The Brooklyn College Vanguard

Chavela, Frida, and La Llorona, BC Hispanic Heritage Month Event

  

Frida Kahlo and Chavela Vargas./ Wall Street International Magazine

To celebrate National Hispanic Heritage Month, Brooklyn College hosted an online presentation called   “Chavela, Frida, and La Llorona: Performing Queer Mexicanidad,” which showcased two queer icons who challenged gender binarism: singer Chavela Vargas and visual artist Frida Kahlo. Speaker Ana R. Alonso-Minutti, a music professor at the University of New Mexico, offered an analysis of the bond these creatives shared in life, focusing on the love Vargas expressed for Kahlo through her performances and rendition of “La Llorona,” or the Weeping Woman. 

   “Although regarded as archetypes of Mexicanidad, Chavela and Frida, as cultural products, are rich sides to explore the levels in which non-binary individuals forcefully resist the imposed defining lines of national identification for women,” said Alonso-Minutti.

    La Llorona is a Hispanic folklore about a woman who drowned her children for revenge against their father. Though many versions of the tale exist, all depict the woman as spending eternity weeping and searching for her dead children. To Chicana feminists, Alonso-Minutti explained, La Llorona symbolizes a voice of resistance against male domination. For women living in patriarchal communities, being a mother is their sole responsibility, but La Llorona completely disregards this ideology and challenges the status quo. Over time, La Llorona has been passed down from pre-Columbian times and developed into a song that has allowed many singers like Vargas to spin-off the classic legend. 

    Many scholars, including Alonso-Minutti, believe that Vargas openly expressed her adoration for Kahlo through her rendition of La Llorona. Vargas arguably describes the “motherly lover” role that the visual artist played in her life. As Alonso-Minutti explained, Vargas and Kahlo shared an immense love for one another that possibly went beyond their friendship. Though Vargas and Kahlo’s audiences will never know if they were together romantically, it is no secret that they shared a unique bond– one where the artist was Vargas’ mentor. With her wealth of knowledge, experiences, and character that redefined what Mexican womanhood looked like, Kahlo became Vargas’ role model.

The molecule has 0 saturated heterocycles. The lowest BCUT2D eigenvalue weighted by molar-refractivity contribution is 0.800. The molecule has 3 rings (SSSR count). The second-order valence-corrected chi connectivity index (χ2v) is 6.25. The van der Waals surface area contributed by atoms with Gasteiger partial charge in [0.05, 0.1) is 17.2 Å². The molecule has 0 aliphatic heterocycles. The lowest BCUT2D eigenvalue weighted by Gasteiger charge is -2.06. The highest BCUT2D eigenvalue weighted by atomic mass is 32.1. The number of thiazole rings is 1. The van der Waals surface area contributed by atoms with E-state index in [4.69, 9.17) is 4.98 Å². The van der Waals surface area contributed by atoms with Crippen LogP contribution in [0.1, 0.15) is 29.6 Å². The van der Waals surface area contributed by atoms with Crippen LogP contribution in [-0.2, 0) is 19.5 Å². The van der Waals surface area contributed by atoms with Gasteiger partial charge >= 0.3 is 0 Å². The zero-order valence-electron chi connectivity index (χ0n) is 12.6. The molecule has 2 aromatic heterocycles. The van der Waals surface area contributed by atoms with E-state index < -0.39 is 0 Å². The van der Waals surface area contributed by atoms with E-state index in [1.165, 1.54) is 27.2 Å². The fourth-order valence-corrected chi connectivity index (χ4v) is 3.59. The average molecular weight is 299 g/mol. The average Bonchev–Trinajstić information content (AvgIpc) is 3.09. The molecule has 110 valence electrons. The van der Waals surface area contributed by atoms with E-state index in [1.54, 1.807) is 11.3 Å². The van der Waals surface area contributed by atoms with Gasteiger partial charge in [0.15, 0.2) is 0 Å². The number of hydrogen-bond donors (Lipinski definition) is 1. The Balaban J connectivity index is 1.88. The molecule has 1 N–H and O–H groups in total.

“From Frida, not only did Chavela learn how to break molds but also how to fully embrace her own life,” said Alonso-Minutti. “In her own words, and I quote, ‘Because of Frida, if I am born again, I would be named the same.’”

    Using her deep raspy voice, with a cigarette and tequila in hand, Vargas would spew her sentiments for Kahlo with each verse of La Llorona she personalized to fit her tone. In many of her performances of the song, Vargas would change the gender pronouns throughout her lyrics to assume the role of a man. 

    “Everyone calls me the Black man, Llorona/Black, but affectionate/I am like the green chile, Llorona/spicy hot, but tasty,” Vargas would sing. “Oh, woe is me! Llorona, Llorona/Llorona, take me to the river/Cover me with your shawl, Llorona because I’m dying of cold.”

    Though they were born in different countries and circumstances, both Kahlo and Vargas shared similar hardships that led them to become renowned, revolutionary creators. Each had unconventional personalities that were frowned upon by their conservative families and communities. Rather than succumb to gender roles, they decided to use their art as a creative outlet to express their true selves without any constraints.

   “(…)There are important parallelisms that Chavela drew with Frida throughout her life: one being a naturaleza rara –a weird nature. They are not normal beings, they belong to an abnormal world — un mundo raro,” said Alonso-Minutti. “Chavela expressed, quote, ‘We use to share the same thoughts at the same time, we thought about the same things, and we wanted the world to be as we dreamed.’”

    Despite the societal judgment they faced in embodying their identity, each icon used their art to pave the way for queer Mexicanidad to be displayed publicly and openly. Through her cover of La Llorona, Vargas demonstrates something besides her admiration for Kahlo: her strength to not conform to gender roles. 

    “For Chavela, and for many other artists, and listeners across the world, La Llorona is a mirror in which one understands oneself to be,”  said Alonso-Minutti. “The story of La Llorona is a story of resistance of female sexuality, of resilience, of rebirth, and borders crossed. It is one that speaks to all of us—for all of us to face our own struggles.”